[Bach, J.S. (1685-1750)] Landowska, Wanda. (1879-1959)
Large Signed J.S. Bach Presentation with Goldberg Variations AMQS
A remarkable large presentation from the Polish-French harpsichordist whose performances, teaching, recordings, and writings played a large role in reviving the popularity of the harpsichord in the early 20th century and who was, shortly before the present inscription was penned, the first to record Bach's Goldberg Variations. On a large sheet measuring 11 x 15.25 inches, above a mounted photograph of a portrait of J.S. Bach (5.5 x 8.25 inches), Landowska has penned an autograph musical quotation of two measures identified as "Variatio 16: Ouverture a la Francaise," being the opening of the second half of the Goldberg Variations. Beneath the portrait she has inscribed "A Monsieur et a Madame / Georges Hardy / cordialement / Wanda Landowska," adding the location of Saint-Leu-la-Forêt and the date 12 March, 1934. The photograph slightly lifting at corners (could be re-adhered), rigid paper with overall toning, somewhat lighter around the edges from prior mounting, scattered light stains and marks but nevertheless highly presentable.
Georges Hardy (1884 - 1972) was a French history professor and at the time of the present inscription, Director of the École Coloniale in Paris.
The Goldberg Variations, BWV 988, is a work for harpsichord consisting of an aria and a set of 30 variations. First published in 1741, the work is considered to be one of the most important examples of variation form. The set of variations can be seen as being divided into two halves, clearly marked by the present grand French overture, commencing with the particularly emphatic opening shown here, and consisting of a slow prelude with dotted rhythms with a following fugue-like contrapuntal section.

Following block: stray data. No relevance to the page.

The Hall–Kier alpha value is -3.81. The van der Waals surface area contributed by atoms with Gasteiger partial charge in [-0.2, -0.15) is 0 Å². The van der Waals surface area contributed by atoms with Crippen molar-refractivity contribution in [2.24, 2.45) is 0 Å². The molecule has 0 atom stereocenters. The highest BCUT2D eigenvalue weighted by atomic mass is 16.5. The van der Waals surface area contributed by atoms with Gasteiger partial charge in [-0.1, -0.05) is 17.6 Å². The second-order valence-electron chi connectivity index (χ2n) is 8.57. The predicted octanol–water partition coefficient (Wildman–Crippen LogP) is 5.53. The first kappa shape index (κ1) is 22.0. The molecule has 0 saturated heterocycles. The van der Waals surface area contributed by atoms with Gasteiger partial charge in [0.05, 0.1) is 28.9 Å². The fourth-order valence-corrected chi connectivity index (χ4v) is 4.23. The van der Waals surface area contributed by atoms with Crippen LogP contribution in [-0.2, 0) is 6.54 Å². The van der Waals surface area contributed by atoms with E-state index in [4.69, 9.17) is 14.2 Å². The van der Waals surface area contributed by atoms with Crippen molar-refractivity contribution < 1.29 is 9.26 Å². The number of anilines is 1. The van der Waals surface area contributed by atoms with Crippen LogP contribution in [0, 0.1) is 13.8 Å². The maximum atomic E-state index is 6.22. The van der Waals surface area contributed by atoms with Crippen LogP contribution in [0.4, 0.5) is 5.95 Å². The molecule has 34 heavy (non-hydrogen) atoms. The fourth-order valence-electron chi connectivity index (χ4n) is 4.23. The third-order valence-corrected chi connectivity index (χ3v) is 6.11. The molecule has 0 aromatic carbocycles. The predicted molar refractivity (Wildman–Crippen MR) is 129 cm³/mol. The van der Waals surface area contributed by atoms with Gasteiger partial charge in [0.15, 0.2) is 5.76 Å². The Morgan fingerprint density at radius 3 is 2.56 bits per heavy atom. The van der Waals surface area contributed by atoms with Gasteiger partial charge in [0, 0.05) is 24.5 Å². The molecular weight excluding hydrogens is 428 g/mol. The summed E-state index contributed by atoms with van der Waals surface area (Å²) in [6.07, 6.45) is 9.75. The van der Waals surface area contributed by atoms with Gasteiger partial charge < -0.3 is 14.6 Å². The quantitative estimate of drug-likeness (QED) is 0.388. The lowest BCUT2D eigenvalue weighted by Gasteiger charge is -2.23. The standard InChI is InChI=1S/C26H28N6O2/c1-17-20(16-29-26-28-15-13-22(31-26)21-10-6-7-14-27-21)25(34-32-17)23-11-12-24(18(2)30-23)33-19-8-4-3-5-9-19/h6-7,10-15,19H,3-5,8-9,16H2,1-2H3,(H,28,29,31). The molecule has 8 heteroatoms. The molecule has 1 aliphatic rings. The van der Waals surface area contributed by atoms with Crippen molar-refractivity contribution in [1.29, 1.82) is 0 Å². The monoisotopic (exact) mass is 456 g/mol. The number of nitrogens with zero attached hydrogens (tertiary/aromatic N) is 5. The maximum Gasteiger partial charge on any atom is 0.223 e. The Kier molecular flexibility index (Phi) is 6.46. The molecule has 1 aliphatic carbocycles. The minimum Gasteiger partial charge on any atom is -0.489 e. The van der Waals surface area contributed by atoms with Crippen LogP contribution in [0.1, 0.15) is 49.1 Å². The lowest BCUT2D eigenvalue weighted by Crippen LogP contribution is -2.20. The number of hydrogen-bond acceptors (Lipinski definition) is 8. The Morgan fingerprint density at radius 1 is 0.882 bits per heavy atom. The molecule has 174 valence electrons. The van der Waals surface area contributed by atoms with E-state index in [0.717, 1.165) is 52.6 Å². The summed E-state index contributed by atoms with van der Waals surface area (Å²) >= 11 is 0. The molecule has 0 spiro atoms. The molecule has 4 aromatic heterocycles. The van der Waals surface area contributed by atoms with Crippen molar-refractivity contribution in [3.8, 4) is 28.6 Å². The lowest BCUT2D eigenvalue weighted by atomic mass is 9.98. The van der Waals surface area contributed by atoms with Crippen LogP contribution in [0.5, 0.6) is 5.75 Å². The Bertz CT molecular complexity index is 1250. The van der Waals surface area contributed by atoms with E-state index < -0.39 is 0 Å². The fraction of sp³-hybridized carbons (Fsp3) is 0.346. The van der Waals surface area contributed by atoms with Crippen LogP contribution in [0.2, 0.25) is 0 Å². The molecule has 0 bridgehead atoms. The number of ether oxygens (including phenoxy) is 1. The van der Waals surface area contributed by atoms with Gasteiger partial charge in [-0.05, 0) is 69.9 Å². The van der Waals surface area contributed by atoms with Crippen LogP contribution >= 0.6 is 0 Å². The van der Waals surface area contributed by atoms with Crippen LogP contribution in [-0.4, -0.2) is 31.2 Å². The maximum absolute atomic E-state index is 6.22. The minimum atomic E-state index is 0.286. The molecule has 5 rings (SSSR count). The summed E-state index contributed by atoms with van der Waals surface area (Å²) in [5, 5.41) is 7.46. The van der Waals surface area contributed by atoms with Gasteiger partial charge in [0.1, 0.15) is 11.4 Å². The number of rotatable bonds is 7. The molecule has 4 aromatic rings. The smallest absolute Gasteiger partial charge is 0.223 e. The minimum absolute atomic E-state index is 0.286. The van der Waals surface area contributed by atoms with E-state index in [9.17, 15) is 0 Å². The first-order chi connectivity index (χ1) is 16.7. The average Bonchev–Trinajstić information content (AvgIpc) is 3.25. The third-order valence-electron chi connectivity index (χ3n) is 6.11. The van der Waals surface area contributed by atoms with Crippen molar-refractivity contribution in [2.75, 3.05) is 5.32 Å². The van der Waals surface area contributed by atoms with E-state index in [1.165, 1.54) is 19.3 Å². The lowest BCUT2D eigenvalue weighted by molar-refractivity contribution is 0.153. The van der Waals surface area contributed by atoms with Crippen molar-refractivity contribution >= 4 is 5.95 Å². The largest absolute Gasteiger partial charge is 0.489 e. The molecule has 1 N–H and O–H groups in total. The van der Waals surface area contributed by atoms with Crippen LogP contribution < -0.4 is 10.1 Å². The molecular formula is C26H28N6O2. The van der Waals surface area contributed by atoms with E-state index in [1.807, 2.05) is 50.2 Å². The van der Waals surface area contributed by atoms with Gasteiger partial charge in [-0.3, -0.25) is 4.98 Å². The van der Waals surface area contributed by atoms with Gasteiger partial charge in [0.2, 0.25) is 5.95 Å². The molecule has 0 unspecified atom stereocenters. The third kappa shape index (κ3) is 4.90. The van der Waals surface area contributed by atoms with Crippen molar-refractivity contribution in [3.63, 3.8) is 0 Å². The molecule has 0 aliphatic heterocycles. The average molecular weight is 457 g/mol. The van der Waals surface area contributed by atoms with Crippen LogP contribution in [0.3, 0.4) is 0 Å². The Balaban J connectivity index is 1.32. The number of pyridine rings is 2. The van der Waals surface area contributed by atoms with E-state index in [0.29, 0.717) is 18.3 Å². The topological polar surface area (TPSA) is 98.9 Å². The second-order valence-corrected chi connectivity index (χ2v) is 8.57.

The eminent Polish keyboardist Wanda Landowska has been called many things over the past century: visionary, diva, virtuoso, Mamusia. Her story is extraordinary, a self-made legend who mined the rich past of early Western keyboard music to forge her future as an authentic performer and renowned scholar of these musical traditions. Founded in 1925, Landowska’s Ecole de Musique Ancienne in Saint-Leu-la-Forêt was the epicenter for studies of the harpsichord and featured a beautiful concert hall in which Landowska performed many of the greatest works composed for the instrument, most notably J.S. Bach’s Goldberg Variations in May, 1933. Six months later, in Paris, she became the first to record them. The masterpiece had not been recorded before and had slumbered for nearly 200 years, known only to musical scholars. In the early years of this century Landowska was not alone in her attempts to rehabilitate the harpsichord, but it was she who re-established it with the public, together with the riches of its repertory and it was she more than anyone who brought the Goldberg Variations back to life.